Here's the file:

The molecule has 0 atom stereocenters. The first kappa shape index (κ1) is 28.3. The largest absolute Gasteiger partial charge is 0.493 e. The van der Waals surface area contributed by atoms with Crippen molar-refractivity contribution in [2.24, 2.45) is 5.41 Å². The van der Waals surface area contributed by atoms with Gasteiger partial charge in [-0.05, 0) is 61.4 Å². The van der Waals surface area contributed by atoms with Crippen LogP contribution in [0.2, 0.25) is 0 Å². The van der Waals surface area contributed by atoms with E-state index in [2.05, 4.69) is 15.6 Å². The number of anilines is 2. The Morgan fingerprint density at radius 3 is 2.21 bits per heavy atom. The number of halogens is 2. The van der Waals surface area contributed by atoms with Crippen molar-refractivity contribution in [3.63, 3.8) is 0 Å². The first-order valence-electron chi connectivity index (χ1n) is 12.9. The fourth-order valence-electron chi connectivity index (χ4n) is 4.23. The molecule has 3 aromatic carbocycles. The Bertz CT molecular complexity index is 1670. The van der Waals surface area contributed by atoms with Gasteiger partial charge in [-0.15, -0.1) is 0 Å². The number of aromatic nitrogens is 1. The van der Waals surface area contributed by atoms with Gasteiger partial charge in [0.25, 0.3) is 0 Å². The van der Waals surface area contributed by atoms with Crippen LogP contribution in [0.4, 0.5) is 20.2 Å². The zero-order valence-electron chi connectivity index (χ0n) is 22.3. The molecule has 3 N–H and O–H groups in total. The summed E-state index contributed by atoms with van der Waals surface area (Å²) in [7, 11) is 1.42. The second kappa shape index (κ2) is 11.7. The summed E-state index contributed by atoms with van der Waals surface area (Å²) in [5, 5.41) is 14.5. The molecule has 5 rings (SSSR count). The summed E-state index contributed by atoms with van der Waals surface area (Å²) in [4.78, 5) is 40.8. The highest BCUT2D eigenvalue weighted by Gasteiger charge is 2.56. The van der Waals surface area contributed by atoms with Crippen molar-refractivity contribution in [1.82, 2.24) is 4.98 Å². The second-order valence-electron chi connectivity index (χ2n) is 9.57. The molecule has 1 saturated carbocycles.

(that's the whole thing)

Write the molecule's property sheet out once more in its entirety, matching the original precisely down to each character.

The molecule has 0 atom stereocenters. The first kappa shape index (κ1) is 28.3. The largest absolute Gasteiger partial charge is 0.493 e. The van der Waals surface area contributed by atoms with Crippen molar-refractivity contribution in [2.24, 2.45) is 5.41 Å². The van der Waals surface area contributed by atoms with Gasteiger partial charge in [-0.05, 0) is 61.4 Å². The van der Waals surface area contributed by atoms with Crippen LogP contribution in [0.2, 0.25) is 0 Å². The van der Waals surface area contributed by atoms with E-state index in [2.05, 4.69) is 15.6 Å². The number of anilines is 2. The Morgan fingerprint density at radius 3 is 2.21 bits per heavy atom. The number of halogens is 2. The van der Waals surface area contributed by atoms with Crippen molar-refractivity contribution in [3.63, 3.8) is 0 Å². The first-order valence-electron chi connectivity index (χ1n) is 12.9. The fourth-order valence-electron chi connectivity index (χ4n) is 4.23. The molecule has 3 aromatic carbocycles. The Bertz CT molecular complexity index is 1670. The van der Waals surface area contributed by atoms with Gasteiger partial charge in [-0.15, -0.1) is 0 Å². The number of aromatic nitrogens is 1. The van der Waals surface area contributed by atoms with Gasteiger partial charge in [0.25, 0.3) is 0 Å². The van der Waals surface area contributed by atoms with Crippen LogP contribution in [0.4, 0.5) is 20.2 Å². The zero-order valence-electron chi connectivity index (χ0n) is 22.3. The molecule has 3 N–H and O–H groups in total. The summed E-state index contributed by atoms with van der Waals surface area (Å²) in [7, 11) is 1.42. The second kappa shape index (κ2) is 11.7. The summed E-state index contributed by atoms with van der Waals surface area (Å²) in [5, 5.41) is 14.5. The molecule has 5 rings (SSSR count). The summed E-state index contributed by atoms with van der Waals surface area (Å²) in [4.78, 5) is 40.8. The highest BCUT2D eigenvalue weighted by Gasteiger charge is 2.56. The van der Waals surface area contributed by atoms with Crippen molar-refractivity contribution in [1.82, 2.24) is 4.98 Å². The second-order valence-electron chi connectivity index (χ2n) is 9.57. The molecule has 1 saturated carbocycles.